How to Stop an Infinity Phone Tap
By Andrew Latham
Infinity phone taps allow eavesdroppers to use your phone as a listening device from long distances by using your own phone line. The methods vary. Some rely on transmitters attached to the phone that call the eavesdropper when a phone call is made. More sophisticated Infinity phone taps call your phone but, by using electronic devices, prevent it from ringing. This tap converts your phone into a listening device even though it is still on the hook.
Buy a wireless eavesdropping device detector. There are many of these devices on the market. Prices range from $50 to thousands of dollars, and, as is usually the case, you get what you pay for. If you detect an eavesdropping bug on your phone, disconnect it from the telephone line.
Connect a phone tap detector to your phone. The detector is a small box you connect to the wall jack that serves as a filter between the telephone line and your phone. The device scans for signs of surveillance and will warn you if your line has been tapped.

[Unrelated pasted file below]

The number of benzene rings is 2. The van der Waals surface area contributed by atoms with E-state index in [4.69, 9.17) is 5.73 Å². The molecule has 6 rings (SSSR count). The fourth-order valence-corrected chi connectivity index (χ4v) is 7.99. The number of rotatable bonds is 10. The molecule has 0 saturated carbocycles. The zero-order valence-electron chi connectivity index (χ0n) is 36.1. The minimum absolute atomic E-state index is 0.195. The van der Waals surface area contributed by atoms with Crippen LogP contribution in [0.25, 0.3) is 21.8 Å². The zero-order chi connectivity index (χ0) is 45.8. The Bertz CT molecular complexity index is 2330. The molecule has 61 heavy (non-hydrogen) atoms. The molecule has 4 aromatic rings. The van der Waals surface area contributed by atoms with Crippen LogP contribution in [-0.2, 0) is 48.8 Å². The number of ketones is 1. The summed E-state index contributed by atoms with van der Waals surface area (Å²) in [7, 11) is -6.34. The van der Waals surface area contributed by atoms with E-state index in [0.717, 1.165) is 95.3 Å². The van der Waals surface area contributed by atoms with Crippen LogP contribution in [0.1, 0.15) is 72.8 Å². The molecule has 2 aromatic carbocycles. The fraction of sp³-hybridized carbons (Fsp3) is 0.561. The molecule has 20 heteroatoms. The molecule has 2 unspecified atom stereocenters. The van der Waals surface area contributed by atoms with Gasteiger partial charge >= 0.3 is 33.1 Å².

Overload the bandwidth of your phone by sending a batch of SMS texts from a mobile to your land line or by making several simultaneous VoIP calls from your line. The bandwidth of call tracking devices is usually limited to 64Kbps, so according to researchers of the University of Pennsylvania, sending large packets of data may overwhelm the eavesdropper's call monitoring system and drop the connection.
Play a white noise generator to override the audio frequencies of the human voice and prevent microphones and digital recorders from picking up your voice.
- Contact a professional security agency if you suspect your home or business is under surveillance. Phone taps and other surveillance methods can be hard to detect and neutralize without specialized training.
- Avoid sending unencrypted data over a phone line. When sharing sensitive information, it is a good policy to assume all devices have been compromised.
Andrew Latham is a seasoned copywriter for both print and online publishers. He has a Bachelor of Science, majoring in English, a diploma in linguistics and a special interest in finance, science, languages and travel. He is the owner of LanguageVox.com, a company based in Charlottesville, Virginia, which provides writing, interpreting and translating services for English and Spanish audiences.